One benefit of our rigorous review process is our gradually improving journal impact factor, which is calculated by dividing the number of article citations for the preceding two years by the number of articles published in the preceding two years. Although imperfect, this is still the most accepted method to measure a journal’s scientific impact.
Our 2017 journal impact factor was released in late June, and we made a significant positive jump from 1.87 to 2.65, continuing our track record of being the most highly rated foot and ankle journal in the world.
Each paper also is assessed with antiplagiarism software, iThenticate, which compares a submitted article to anything previously published or available on the internet. Any article that reaches a set threshold is reviewed by the editor-in-chief, and if there is concern, it is reviewed by two assistant editors. In 2017, 21 submissions had significant duplication and required revision of the duplicate portions before publication consideration.
New trends in the online/electronic era of publication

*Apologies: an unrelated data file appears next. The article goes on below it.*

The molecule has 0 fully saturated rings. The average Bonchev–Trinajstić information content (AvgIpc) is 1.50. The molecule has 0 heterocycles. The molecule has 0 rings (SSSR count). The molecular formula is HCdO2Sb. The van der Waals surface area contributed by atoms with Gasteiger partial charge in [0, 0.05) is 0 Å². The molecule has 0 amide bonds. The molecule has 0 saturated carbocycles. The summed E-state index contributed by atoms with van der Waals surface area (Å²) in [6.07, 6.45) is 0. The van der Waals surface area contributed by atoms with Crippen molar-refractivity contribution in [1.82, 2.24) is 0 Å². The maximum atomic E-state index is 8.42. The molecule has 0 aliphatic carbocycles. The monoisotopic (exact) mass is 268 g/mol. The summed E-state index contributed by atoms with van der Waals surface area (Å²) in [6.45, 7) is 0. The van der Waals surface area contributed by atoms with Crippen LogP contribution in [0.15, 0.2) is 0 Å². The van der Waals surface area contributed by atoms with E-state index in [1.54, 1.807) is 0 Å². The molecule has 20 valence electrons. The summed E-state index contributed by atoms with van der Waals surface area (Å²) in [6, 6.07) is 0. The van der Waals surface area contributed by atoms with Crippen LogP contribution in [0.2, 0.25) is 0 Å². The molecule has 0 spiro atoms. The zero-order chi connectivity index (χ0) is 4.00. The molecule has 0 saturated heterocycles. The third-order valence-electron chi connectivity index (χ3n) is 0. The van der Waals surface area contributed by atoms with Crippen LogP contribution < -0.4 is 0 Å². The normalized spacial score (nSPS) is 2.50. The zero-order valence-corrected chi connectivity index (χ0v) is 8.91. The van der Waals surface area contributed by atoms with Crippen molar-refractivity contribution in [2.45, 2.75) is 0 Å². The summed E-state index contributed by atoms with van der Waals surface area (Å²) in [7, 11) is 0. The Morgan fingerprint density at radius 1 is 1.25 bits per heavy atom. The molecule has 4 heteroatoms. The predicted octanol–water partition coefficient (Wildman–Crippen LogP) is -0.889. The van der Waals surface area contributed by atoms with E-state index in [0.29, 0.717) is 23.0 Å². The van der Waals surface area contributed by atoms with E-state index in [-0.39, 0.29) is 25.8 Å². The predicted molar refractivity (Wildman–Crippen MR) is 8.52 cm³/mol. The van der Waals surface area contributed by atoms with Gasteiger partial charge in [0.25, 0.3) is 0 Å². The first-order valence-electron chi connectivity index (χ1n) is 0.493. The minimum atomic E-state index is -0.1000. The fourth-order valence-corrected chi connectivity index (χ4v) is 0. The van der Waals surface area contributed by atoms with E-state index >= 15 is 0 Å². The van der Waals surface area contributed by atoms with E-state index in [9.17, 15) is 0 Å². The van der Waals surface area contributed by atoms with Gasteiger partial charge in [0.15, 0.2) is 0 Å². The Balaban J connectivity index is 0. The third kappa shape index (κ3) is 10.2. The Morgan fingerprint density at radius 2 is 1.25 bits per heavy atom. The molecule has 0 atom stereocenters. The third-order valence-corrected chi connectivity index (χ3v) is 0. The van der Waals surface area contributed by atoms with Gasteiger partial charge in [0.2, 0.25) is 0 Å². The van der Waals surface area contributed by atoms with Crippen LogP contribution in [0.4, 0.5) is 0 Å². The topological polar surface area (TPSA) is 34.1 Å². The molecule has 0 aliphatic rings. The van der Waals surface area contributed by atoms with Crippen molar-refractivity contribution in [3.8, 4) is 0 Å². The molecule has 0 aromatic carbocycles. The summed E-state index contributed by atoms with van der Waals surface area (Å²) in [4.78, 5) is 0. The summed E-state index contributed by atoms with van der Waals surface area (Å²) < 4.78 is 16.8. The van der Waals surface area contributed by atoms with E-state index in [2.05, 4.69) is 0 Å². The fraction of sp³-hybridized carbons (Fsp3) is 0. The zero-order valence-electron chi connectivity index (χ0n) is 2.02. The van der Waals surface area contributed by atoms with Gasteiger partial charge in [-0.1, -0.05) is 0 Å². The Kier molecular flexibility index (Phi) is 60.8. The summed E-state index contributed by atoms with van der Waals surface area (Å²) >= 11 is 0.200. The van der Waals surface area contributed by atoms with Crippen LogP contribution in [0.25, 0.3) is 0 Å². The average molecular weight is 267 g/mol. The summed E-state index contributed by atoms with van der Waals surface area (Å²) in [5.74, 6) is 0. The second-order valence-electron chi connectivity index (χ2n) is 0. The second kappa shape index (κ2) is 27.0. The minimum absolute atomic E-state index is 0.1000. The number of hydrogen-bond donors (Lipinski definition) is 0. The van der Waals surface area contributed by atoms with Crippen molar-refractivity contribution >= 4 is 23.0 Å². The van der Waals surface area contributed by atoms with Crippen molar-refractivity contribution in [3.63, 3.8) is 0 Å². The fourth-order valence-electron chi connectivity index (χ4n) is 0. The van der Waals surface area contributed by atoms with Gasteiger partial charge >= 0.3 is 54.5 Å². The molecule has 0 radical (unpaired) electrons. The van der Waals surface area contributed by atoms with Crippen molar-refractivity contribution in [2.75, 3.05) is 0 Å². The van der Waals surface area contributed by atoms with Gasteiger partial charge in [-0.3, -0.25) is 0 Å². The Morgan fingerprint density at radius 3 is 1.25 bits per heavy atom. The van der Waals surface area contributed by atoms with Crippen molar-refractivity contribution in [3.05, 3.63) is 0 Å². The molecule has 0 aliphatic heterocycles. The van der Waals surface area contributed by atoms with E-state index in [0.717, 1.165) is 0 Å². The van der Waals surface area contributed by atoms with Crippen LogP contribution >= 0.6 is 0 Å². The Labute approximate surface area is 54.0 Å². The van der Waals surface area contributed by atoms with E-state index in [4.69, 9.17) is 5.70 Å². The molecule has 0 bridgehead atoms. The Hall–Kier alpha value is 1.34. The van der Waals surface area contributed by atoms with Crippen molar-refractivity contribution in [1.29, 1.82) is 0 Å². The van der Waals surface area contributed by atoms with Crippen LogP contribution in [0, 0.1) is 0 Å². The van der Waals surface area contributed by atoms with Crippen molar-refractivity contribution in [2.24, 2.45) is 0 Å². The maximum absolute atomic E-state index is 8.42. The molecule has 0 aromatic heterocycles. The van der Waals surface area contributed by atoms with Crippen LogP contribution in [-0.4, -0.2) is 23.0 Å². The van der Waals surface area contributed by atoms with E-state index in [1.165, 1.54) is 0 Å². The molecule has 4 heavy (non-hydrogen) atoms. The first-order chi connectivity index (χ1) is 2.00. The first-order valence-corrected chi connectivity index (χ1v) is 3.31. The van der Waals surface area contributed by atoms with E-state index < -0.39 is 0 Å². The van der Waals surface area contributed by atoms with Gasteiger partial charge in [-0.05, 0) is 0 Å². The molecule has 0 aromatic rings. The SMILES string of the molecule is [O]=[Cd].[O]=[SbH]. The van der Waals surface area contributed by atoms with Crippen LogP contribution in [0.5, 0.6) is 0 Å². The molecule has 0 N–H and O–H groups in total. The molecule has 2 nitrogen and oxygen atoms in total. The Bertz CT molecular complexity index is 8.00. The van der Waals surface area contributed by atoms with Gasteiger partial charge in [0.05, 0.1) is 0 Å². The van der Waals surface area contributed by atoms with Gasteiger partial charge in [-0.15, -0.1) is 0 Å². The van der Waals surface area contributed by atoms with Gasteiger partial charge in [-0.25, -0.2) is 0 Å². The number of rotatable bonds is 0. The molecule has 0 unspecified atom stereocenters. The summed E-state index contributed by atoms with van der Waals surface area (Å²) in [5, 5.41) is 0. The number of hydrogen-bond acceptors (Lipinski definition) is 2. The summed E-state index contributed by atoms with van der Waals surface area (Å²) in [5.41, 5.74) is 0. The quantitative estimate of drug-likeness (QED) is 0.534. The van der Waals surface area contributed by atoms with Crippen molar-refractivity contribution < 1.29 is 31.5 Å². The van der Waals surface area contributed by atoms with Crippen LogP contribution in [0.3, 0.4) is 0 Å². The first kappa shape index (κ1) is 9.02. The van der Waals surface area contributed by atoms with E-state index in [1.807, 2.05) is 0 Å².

In addition to electronic submission and publication processes, our publisher, Sage, has encouraged social media use to promote articles, and our readers receive email updates about journal content. Sage also uses Publons, an online platform that allows reviewers to state the number of reviews they conduct for the journal. To increase article visibility for authors, they use Kudos, a service that provides tools to authors to increase both visibility and impact. Because social media have become a larger aspect of publishing, they are now using Altmetric, which measures online mentions of an article through social media, news outlets, blogs, and reference sites.
Electronic articles also allow for multimedia content. We include a podcast associated with a featured article in which the lead or senior author expands on the content. Our podcasts have averaged about 800 downloads, and online journal access continues to increase. We had more than 381,000 full-text downloads in 2017.
Currently, many readers still want to receive a paper issue, so we continue our print publication. We now have launched our online-only sister journal, Foot & Ankle Orthopaedics, which serves as another venue for our authors to publish content more rapidly.
I believe the future is bright and our content will continue to improve.
David B. Thordarson, MD, is a professor in the Division of Orthopaedics at Cedars-Sinai Medical Center’s Department of Surgery in Los Angeles. He is also editor-in-chief of Foot & Ankle International.